Whether you’re a runner or not, you’ve probably heard someone sayis bad for your knees. Maybe you shrugged it off; maybe you believed it. As a former cross-country and casual half-marathoner, I hear it all the time, especially from my dad, who I’m sure has my best interests at heart (but, bless his heart, doesn’t know anything about running).
“All that running’s going to do a number on your knees. You’ll see when you’re old.”
After years of my feet pounding the pavement, I don’t have a lick of knee pain and I don’t expect to. Yet I’m always told it’ll happen.
I started to wonder if this is just some long-standing conventional wisdom people accept as the indisputable truth — like “Eggs are bad for you” or “Drink eight glasses of water a day.”
The bulk of research available on the topic suggests my inkling is correct: Running isn’t necessarily responsible for bad knees.
The myth: Running is bad for your knees
Quite the contrary — with a couple of caveats that I’ll get to in a minute. Studies routinely show that recreational and competitive runners have lower rates of knee osteoarthritis than people who don’t exercise at all, and that running doesn’t seem to be a risk factor for knee osteoarthritis. This is true even for older runners who have a history of long-distance running.
What’s more, a 21-year-long study concluded that a running habit correlates with an overall reduced risk of disability later in life.
If you already have bad knees, this changes — somewhat. It’s clearly not a good idea to pound out 10 miles if you have existing knee arthritis or another knee issue. However, research in this area is promising, too. One study found running to decrease inflammation in people who already had osteoarthritis in at least one knee, while another suggests running can improve knee health markers in people who start a training program with knee damage.
For those with existing knee issues, working with a professional running coach or physical therapist (and following a training program designed for you) is the safest way to run.
The truth: Running with bad form is bad for your knees
Running itself isn’t bad for your knees, but running with poor technique can certainly harm them.
“Anything overdone or done incorrectly could be harmful,” says Steve Stonehouse, a personal trainer, certified run coach and director of education for STRIDE.
“In many cases, there is a breakdown in the mechanics, causing a lack of efficiency and abnormal wear [on the joints],” Stonehouse says. The wrong shoes and certain terrain can always cause problems, as can technique issues.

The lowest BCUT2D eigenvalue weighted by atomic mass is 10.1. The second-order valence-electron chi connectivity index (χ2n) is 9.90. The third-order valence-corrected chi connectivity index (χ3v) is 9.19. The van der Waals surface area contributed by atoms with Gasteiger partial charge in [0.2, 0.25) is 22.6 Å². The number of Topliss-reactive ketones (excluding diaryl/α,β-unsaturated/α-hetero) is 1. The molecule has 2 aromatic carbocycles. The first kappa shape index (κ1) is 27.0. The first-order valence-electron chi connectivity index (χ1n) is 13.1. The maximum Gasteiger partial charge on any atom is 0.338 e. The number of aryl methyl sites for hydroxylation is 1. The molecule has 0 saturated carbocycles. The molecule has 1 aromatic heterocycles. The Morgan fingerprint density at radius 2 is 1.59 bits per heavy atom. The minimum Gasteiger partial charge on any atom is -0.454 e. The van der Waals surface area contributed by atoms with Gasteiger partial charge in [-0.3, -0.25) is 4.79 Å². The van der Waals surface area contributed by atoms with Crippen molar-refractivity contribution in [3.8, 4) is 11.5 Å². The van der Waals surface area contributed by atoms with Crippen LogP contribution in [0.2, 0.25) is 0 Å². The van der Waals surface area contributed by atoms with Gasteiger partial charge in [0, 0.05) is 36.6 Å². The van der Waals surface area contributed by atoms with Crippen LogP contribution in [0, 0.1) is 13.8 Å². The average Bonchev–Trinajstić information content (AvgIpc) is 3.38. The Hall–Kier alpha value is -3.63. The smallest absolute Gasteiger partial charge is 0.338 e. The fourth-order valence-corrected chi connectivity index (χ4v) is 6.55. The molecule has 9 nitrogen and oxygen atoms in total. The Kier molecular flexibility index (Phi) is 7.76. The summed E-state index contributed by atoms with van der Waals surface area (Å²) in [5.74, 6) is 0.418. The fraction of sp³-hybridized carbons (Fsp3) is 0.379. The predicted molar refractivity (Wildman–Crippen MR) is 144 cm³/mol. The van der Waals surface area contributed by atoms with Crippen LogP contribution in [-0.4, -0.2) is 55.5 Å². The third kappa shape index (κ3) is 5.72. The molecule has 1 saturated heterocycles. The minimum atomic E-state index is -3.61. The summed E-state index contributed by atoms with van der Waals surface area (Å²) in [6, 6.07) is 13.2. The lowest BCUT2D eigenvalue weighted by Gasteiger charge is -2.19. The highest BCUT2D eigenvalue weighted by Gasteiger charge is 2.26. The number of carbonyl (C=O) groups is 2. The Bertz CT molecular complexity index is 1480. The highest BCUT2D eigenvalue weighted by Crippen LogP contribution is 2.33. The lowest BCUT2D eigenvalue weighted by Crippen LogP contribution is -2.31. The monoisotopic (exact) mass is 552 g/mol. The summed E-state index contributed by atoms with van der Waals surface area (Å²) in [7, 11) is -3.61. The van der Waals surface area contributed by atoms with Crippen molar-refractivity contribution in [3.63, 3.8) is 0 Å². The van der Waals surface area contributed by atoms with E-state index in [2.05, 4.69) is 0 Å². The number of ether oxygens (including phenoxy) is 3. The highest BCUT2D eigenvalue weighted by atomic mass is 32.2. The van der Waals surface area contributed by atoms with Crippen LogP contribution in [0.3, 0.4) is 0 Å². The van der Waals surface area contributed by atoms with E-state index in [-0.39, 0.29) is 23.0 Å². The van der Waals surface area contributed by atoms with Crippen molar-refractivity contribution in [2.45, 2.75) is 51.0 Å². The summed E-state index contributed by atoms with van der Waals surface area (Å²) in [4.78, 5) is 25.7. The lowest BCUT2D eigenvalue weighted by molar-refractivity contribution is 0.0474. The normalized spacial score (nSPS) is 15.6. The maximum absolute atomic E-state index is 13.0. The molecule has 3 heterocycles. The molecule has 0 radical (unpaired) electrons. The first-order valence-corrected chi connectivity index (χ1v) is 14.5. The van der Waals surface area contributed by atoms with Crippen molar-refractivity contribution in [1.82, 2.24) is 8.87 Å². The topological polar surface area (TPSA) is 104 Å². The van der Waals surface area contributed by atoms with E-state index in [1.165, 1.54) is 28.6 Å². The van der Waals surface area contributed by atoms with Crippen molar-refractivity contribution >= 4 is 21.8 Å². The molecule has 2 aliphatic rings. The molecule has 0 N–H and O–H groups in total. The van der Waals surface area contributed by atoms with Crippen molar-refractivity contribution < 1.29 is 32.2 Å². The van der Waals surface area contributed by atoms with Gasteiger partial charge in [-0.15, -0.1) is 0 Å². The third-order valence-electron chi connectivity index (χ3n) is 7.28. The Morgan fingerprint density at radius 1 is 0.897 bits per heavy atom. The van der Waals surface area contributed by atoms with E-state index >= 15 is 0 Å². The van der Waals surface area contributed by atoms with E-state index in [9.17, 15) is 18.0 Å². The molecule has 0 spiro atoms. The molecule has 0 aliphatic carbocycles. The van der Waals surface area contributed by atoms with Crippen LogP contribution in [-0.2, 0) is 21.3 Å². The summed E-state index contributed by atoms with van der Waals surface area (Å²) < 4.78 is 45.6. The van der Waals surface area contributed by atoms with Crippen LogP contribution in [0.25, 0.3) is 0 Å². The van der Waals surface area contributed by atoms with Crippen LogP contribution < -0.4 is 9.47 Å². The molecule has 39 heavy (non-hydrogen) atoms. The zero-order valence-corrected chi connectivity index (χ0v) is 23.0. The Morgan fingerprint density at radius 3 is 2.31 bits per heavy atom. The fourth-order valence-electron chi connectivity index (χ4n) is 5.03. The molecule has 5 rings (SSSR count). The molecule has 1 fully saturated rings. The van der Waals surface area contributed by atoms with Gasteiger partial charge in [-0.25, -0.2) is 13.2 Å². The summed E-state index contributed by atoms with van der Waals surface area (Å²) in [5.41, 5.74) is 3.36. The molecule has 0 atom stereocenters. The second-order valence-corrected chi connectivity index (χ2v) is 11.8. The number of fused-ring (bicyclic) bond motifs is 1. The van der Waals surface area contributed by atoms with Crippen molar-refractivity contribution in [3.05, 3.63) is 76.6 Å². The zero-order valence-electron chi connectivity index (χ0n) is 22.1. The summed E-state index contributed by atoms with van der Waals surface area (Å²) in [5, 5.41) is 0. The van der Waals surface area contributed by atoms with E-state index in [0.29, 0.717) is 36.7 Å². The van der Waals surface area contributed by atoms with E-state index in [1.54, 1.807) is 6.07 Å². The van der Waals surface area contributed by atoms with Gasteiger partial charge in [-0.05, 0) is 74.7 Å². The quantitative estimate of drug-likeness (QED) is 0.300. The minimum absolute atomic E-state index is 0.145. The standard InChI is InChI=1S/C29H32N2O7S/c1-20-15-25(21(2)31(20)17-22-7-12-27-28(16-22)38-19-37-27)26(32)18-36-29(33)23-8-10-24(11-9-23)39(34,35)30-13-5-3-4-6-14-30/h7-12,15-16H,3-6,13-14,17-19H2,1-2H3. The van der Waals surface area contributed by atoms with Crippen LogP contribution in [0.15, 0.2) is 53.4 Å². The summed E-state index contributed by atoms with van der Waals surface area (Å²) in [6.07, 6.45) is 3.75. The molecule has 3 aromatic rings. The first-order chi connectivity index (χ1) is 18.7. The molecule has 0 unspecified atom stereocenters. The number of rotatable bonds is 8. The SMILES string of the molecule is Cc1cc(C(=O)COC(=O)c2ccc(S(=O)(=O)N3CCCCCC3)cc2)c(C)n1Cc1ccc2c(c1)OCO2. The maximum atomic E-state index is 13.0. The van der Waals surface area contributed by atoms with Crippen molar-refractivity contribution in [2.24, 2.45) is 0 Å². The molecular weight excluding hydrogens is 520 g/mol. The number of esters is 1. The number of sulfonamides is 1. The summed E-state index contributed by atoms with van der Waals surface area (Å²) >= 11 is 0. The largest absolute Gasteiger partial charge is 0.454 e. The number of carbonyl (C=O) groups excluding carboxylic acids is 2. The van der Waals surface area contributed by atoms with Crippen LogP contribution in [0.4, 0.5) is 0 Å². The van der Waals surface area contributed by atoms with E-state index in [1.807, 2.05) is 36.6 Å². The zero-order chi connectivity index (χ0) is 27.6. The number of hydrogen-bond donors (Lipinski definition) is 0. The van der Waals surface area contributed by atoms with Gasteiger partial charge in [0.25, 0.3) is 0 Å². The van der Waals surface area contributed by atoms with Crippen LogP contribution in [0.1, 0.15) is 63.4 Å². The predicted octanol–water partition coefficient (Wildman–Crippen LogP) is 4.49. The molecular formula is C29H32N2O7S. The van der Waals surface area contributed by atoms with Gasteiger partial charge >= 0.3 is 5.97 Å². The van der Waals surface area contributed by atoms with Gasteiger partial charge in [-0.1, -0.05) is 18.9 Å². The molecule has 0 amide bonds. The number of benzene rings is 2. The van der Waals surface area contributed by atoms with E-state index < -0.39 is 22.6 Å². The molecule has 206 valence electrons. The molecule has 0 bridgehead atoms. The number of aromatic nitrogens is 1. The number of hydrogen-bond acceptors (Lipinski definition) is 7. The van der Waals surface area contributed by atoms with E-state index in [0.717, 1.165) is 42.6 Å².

Common running technique flaws include:
- Poor posture, especially hunching during runs
- Titled pelvis, especially an anterior pelvic tilt that causes your lower back to hyperextend
- Excessive foot pronation or supination
- Heel striking, particularly when in combination with overstriding
Some of these form issues can be remedied with conditioning, while others may be linked to your physical makeup, Stonehouse says. If any of these running form issues apply to you, “then, yes, you’re going to have a tougher time,” Stonehouse explains. Still, he promises, “You can run without injury; you just have to focus on proper form and mechanics.”
For my weightlifters out there, compare this to deadlifting. You probably hate when people tell you deadlifting is. In reality, the deadlift is one of the best movements for strengthening your back — but deadlifting with bad form is a disaster for your back.
The question: Could running actually be good for your knees?
We’ve cleared up the myth that running is bad for your knees. So now the question is whether running is just neutral or if it’s actually good for your knees. Do your knees simply survive running, or do they thrive because of running?
A 2020 study says running might actually be good for your knees. In the study, computer modeling confirms that running places more stress on the knees than walking — but it also suggests that the cartilage in knees is more malleable and responsive than previously thought, and that it might respond to the impact of running by bulking up and strengthening.
This isn’t the first study to suggest as much. Back in 2014, researchers pondered whether the increased stride length of running (and thus having less overall contact with the ground) versus walking is the reason behind low rates of osteoarthritis in runners.
Obviously, computer models are theoretical. This study doesn’t tell us anything about how cartilage changes and grows without a blood supply, nor does it account for how genetics, body size, footwear and other factors affect the knees when running.
But it does provide a potential answer to the question: How is it that millions of peopleevery year and don’t suffer injury after injury?
Should you stop running if you have knee pain?
You don’t necessarily need to stop running if you feel knee pain, Stonehouse says. He suggests first checking to make sure you’refor your foot anatomy and running style. If you’re unsure, you may want to visit a running shoe store that can perform a gait analysis and match you with a proper .
After confirming that youris right for you, you can try stretching and to help alleviate knee pain. “The root cause of your pain would direct what the specific flexibility and strengthening exercises need to be,” Stonehouse says. Additionally, mixing in can offset some of the impact of running.
But, as always, if you have persistent or severe pain, consult with a professional. A physical therapist is the best health care provider to help with running-related pain.
The information contained in this article is for educational and informational purposes only and is not intended as health or medical advice. Always consult a physician or other qualified health provider regarding any questions you may have about a medical condition or health objectives.